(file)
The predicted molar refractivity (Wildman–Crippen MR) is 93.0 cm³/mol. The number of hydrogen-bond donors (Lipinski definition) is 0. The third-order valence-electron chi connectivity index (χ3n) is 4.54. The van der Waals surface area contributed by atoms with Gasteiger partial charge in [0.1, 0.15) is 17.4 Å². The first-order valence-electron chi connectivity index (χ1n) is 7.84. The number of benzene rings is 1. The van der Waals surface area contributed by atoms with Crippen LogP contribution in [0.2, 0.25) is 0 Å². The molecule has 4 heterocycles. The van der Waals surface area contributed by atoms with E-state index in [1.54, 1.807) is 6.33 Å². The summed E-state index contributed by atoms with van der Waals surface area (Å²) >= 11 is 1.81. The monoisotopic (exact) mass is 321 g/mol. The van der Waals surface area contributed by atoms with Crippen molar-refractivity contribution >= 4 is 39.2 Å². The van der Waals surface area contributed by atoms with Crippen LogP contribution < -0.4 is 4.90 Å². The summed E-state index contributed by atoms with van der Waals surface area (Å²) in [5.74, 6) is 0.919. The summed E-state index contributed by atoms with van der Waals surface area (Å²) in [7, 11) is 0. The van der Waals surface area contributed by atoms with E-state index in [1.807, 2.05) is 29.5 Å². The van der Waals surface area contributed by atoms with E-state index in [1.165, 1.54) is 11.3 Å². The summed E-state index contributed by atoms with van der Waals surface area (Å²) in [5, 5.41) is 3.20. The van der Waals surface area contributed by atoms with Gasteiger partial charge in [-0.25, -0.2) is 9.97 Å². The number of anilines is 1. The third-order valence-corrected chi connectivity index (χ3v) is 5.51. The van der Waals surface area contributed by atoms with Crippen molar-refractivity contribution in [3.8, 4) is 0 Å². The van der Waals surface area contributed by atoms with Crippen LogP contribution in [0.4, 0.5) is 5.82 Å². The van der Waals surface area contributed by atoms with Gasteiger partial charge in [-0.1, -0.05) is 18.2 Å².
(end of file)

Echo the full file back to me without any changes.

The predicted molar refractivity (Wildman–Crippen MR) is 93.0 cm³/mol. The number of hydrogen-bond donors (Lipinski definition) is 0. The third-order valence-electron chi connectivity index (χ3n) is 4.54. The van der Waals surface area contributed by atoms with Gasteiger partial charge in [0.1, 0.15) is 17.4 Å². The first-order valence-electron chi connectivity index (χ1n) is 7.84. The number of benzene rings is 1. The van der Waals surface area contributed by atoms with Crippen LogP contribution in [0.2, 0.25) is 0 Å². The molecule has 4 heterocycles. The van der Waals surface area contributed by atoms with E-state index in [1.54, 1.807) is 6.33 Å². The summed E-state index contributed by atoms with van der Waals surface area (Å²) >= 11 is 1.81. The monoisotopic (exact) mass is 321 g/mol. The van der Waals surface area contributed by atoms with Crippen molar-refractivity contribution >= 4 is 39.2 Å². The van der Waals surface area contributed by atoms with Crippen LogP contribution < -0.4 is 4.90 Å². The summed E-state index contributed by atoms with van der Waals surface area (Å²) in [5.74, 6) is 0.919. The summed E-state index contributed by atoms with van der Waals surface area (Å²) in [7, 11) is 0. The van der Waals surface area contributed by atoms with E-state index in [1.807, 2.05) is 29.5 Å². The van der Waals surface area contributed by atoms with E-state index in [1.165, 1.54) is 11.3 Å². The summed E-state index contributed by atoms with van der Waals surface area (Å²) in [5, 5.41) is 3.20. The van der Waals surface area contributed by atoms with Gasteiger partial charge in [-0.25, -0.2) is 9.97 Å². The number of anilines is 1. The third-order valence-corrected chi connectivity index (χ3v) is 5.51. The van der Waals surface area contributed by atoms with Crippen molar-refractivity contribution in [3.8, 4) is 0 Å². The van der Waals surface area contributed by atoms with Crippen LogP contribution in [0.4, 0.5) is 5.82 Å². The van der Waals surface area contributed by atoms with Gasteiger partial charge in [-0.1, -0.05) is 18.2 Å².